So how long does it take to break an old habit and pick up a new one? The answer is actually quite variable. This is something individuals do not have conscious control over. They can consciously act differently, but the rate at which those thought patterns become automatic is different from person to person.
Phillippa Lally is a health psychology researcher based at University College London. She and her team published a study in the European Journal of Social Psychology, discovering that on average, it takes more than 2 months before a new behavior becomes automatic (specifically, 66 days). In Lally’s study, it took anywhere from 18 days to 254 days for people to form a new habit based on variances in behavior. This information, highly contradicts the standard ‘21 days’ that is popularized, and is key to understanding when we think about how change management is executed and how post go-live support is designed, particularly the longevity of it.
Aligning to purpose: Avoiding cognitive dissonance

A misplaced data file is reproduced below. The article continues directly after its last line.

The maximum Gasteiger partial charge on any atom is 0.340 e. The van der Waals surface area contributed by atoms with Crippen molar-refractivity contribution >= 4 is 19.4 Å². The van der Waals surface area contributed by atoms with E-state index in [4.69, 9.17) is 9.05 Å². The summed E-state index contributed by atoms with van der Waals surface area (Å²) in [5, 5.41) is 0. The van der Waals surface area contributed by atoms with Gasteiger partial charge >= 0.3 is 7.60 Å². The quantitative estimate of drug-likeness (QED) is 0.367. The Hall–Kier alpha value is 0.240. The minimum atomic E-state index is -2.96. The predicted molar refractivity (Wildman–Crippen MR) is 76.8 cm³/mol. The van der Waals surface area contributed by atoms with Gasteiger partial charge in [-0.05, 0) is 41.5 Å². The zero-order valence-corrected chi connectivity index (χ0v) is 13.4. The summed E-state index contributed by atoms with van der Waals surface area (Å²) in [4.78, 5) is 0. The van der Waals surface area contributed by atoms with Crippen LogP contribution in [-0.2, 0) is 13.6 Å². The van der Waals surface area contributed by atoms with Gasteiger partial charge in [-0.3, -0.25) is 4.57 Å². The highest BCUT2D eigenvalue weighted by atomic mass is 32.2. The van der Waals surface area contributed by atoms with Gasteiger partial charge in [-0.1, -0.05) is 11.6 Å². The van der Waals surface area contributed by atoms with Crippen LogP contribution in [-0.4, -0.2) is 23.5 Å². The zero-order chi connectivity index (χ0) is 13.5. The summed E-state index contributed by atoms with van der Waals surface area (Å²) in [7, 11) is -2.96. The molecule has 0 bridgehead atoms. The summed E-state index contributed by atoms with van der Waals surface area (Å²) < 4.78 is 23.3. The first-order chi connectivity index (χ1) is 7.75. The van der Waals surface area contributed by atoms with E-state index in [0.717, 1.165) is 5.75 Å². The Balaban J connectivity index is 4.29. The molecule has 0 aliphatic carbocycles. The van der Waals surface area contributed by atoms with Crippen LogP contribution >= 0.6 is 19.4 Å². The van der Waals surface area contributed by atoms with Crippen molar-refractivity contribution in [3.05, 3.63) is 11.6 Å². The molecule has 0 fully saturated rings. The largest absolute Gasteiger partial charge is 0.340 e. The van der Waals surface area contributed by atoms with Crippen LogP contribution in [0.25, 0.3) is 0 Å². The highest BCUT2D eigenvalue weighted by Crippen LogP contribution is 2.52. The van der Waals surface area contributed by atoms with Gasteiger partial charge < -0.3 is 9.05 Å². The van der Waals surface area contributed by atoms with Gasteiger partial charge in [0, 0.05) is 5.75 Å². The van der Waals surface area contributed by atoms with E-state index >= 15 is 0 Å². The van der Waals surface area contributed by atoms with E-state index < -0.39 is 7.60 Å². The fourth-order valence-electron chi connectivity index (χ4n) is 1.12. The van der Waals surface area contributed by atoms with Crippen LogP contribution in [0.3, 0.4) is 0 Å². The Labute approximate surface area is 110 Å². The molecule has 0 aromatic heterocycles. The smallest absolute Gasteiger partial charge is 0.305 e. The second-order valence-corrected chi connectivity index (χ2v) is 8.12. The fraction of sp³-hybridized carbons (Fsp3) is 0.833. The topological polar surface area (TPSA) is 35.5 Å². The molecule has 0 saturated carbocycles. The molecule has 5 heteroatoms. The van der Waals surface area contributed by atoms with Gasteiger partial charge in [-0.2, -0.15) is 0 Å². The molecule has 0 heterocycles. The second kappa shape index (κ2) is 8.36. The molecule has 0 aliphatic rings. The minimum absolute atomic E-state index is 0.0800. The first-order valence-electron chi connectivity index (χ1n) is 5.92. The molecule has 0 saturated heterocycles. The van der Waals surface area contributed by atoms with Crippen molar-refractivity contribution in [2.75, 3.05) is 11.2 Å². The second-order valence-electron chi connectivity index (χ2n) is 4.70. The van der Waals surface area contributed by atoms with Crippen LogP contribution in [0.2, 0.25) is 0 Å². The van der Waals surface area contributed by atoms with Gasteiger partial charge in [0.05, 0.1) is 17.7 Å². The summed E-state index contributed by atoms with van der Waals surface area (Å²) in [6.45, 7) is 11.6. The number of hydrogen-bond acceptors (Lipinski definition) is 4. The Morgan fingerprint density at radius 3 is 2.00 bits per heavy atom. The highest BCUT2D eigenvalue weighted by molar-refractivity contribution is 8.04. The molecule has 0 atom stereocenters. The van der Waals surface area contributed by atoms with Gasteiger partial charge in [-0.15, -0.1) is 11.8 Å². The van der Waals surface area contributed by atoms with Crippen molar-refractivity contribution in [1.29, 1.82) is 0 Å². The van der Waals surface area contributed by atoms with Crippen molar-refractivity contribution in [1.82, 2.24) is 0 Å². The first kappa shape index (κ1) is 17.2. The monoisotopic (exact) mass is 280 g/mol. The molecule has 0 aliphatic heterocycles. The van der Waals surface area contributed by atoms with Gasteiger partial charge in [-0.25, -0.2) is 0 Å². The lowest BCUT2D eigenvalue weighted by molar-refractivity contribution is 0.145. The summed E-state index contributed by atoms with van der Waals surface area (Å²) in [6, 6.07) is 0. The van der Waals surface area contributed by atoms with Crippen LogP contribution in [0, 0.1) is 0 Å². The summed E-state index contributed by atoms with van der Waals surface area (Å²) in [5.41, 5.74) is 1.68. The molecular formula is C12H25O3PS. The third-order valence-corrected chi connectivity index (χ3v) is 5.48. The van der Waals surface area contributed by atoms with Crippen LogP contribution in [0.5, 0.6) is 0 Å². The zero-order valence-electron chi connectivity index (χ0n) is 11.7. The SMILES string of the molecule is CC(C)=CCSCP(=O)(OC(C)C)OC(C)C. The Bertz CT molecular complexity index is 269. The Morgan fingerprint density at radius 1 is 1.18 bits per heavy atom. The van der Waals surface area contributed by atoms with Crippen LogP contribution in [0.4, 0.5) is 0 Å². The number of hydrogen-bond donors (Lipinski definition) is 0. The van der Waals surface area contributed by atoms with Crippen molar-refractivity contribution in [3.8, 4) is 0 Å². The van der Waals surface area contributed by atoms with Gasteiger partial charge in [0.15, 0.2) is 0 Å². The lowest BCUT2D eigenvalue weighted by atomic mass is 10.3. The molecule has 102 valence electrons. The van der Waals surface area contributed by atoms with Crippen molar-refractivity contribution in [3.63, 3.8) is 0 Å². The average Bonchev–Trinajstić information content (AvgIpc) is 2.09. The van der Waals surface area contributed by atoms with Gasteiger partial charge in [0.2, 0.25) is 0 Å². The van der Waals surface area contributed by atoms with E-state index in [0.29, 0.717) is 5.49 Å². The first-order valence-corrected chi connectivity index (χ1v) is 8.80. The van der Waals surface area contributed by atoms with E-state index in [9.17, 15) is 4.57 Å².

The concept of cognitive dissonance exists in our daily lives. A common example of this is when people who are dieting cheat. How do they feel when they cheat? Not so great. The goals they are trying to achieve with their new diet are directly contradicting their cheating behavior. They may feel emotions such as shame, guilt, and/or sadness to name a few. With this example in mind, cognitive dissonance can be formally defined as the perception of contradictory information. This information includes a person’s actions, feelings, ideas, beliefs, values, and things in the environment. Cognitive dissonance is typically experienced as psychological stress when a person participates in an action that goes against one or more of those things.